The Romney campaign has been telegraphing that Mitt has been practicing zingers for the last two months. This brings to mind lessons from macro.
According to the Friedman/Lucas theory of monetary policy, money supply changes are only effective if they are unexpected. If they are expected, then nominal wages adjust to compensate for inflation so there is no change in the real wage and hence unemployment remains at the “natural rate” or the non-accelerating inflation rate of unemployment (NAIRU). But an unexpected increase in the money supply leads to surprise inflation, a decrease in the real wage and less unemployment. An unexpected decrease in the money supply leads to surprise deflation, an increase in the real wage and more unemployment. This is the expectations augmented Philips’ curve if I remember my macro correctly. And so it goes with zingers.
If Mitt’s zingers are unexpected, the audience responds with a better opinion of Mitt. If Mitt meets expectations, then there is no gain on net because there is no surprise. If he delivers fewer zingers than expected, then the audience is disappointed. (I believe Jeff, Emir Kamenica and Alex Frankel are working on a model of this sort of thing. Hopefully, the model can easily be extended to offer a theory of zingers.)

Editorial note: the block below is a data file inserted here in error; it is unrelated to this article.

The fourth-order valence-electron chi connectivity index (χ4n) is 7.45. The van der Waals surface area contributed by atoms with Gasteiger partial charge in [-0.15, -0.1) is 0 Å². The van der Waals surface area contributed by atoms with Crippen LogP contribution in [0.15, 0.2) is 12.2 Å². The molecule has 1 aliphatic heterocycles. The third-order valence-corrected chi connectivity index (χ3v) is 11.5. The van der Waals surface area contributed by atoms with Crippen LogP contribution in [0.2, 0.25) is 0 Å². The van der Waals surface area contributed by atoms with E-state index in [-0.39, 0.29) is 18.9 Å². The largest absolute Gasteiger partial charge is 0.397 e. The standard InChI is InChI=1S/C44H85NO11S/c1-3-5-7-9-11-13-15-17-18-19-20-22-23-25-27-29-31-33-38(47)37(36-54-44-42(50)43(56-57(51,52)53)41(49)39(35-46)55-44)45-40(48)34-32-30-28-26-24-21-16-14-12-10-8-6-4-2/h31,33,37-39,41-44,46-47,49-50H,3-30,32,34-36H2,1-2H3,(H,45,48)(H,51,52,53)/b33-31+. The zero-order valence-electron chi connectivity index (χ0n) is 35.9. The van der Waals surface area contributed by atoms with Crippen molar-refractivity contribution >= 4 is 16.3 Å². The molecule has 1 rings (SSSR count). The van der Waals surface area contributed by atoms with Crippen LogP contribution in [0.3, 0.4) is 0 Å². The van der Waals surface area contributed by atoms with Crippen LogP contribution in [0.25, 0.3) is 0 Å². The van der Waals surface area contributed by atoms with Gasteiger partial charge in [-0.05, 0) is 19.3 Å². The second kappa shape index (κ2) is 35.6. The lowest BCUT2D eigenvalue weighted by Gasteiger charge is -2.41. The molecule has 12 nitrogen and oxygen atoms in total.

So, the campaign has deliberately set a high “natural rate” of zingers (NRZ) for Mitt. Then, Mitt definitely has to deliver zingers to meet the NRZ to avoid deflation and really he should deliver a huge amount so he exceeds NRZ. The Romney campaign should have downplayed zingers and Mitt’s NRZ, so their man is under less pressure. In fact, that is what the Obama team has been doing for their candidate.
There is the possibility that the Romney team was bluffing to scare the Obama team or to focus their attention on zinger defense rather than answers to real issues of jobs, foreign policy etc. But such a strategy is not costless because zingers are graded on an expectations augmented zinger curve.